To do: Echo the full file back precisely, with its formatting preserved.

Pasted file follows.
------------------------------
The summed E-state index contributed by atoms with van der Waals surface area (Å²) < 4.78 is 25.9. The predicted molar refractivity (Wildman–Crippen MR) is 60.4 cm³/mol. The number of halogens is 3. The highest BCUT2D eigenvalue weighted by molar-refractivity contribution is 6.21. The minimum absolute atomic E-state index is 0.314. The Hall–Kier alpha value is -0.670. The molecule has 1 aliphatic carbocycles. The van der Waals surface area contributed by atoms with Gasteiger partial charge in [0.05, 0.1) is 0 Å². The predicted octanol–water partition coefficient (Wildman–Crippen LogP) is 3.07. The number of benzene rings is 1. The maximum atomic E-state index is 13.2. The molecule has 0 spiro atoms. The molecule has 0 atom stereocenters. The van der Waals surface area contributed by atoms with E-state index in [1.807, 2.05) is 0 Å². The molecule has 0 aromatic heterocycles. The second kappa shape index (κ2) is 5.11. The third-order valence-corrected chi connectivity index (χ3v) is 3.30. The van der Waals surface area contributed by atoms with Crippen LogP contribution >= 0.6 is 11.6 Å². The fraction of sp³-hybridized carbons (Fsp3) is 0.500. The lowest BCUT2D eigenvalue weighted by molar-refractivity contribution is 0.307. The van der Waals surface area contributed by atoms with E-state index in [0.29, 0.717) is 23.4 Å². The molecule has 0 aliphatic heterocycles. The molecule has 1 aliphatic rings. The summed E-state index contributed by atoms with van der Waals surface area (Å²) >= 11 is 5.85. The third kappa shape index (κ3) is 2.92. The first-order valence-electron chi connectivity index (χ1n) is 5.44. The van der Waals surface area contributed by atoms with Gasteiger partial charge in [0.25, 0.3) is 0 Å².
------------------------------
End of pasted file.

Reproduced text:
The summed E-state index contributed by atoms with van der Waals surface area (Å²) < 4.78 is 25.9. The predicted molar refractivity (Wildman–Crippen MR) is 60.4 cm³/mol. The number of halogens is 3. The highest BCUT2D eigenvalue weighted by molar-refractivity contribution is 6.21. The minimum absolute atomic E-state index is 0.314. The Hall–Kier alpha value is -0.670. The molecule has 1 aliphatic carbocycles. The van der Waals surface area contributed by atoms with Gasteiger partial charge in [0.05, 0.1) is 0 Å². The predicted octanol–water partition coefficient (Wildman–Crippen LogP) is 3.07. The number of benzene rings is 1. The maximum atomic E-state index is 13.2. The molecule has 0 spiro atoms. The molecule has 0 atom stereocenters. The van der Waals surface area contributed by atoms with E-state index in [1.807, 2.05) is 0 Å². The molecule has 0 aromatic heterocycles. The second kappa shape index (κ2) is 5.11. The third-order valence-corrected chi connectivity index (χ3v) is 3.30. The van der Waals surface area contributed by atoms with Crippen LogP contribution >= 0.6 is 11.6 Å². The fraction of sp³-hybridized carbons (Fsp3) is 0.500. The lowest BCUT2D eigenvalue weighted by molar-refractivity contribution is 0.307. The van der Waals surface area contributed by atoms with E-state index in [0.29, 0.717) is 23.4 Å². The molecule has 0 aliphatic heterocycles. The molecule has 1 aliphatic rings. The summed E-state index contributed by atoms with van der Waals surface area (Å²) >= 11 is 5.85. The third kappa shape index (κ3) is 2.92. The first-order valence-electron chi connectivity index (χ1n) is 5.44. The van der Waals surface area contributed by atoms with Gasteiger partial charge in [0.25, 0.3) is 0 Å².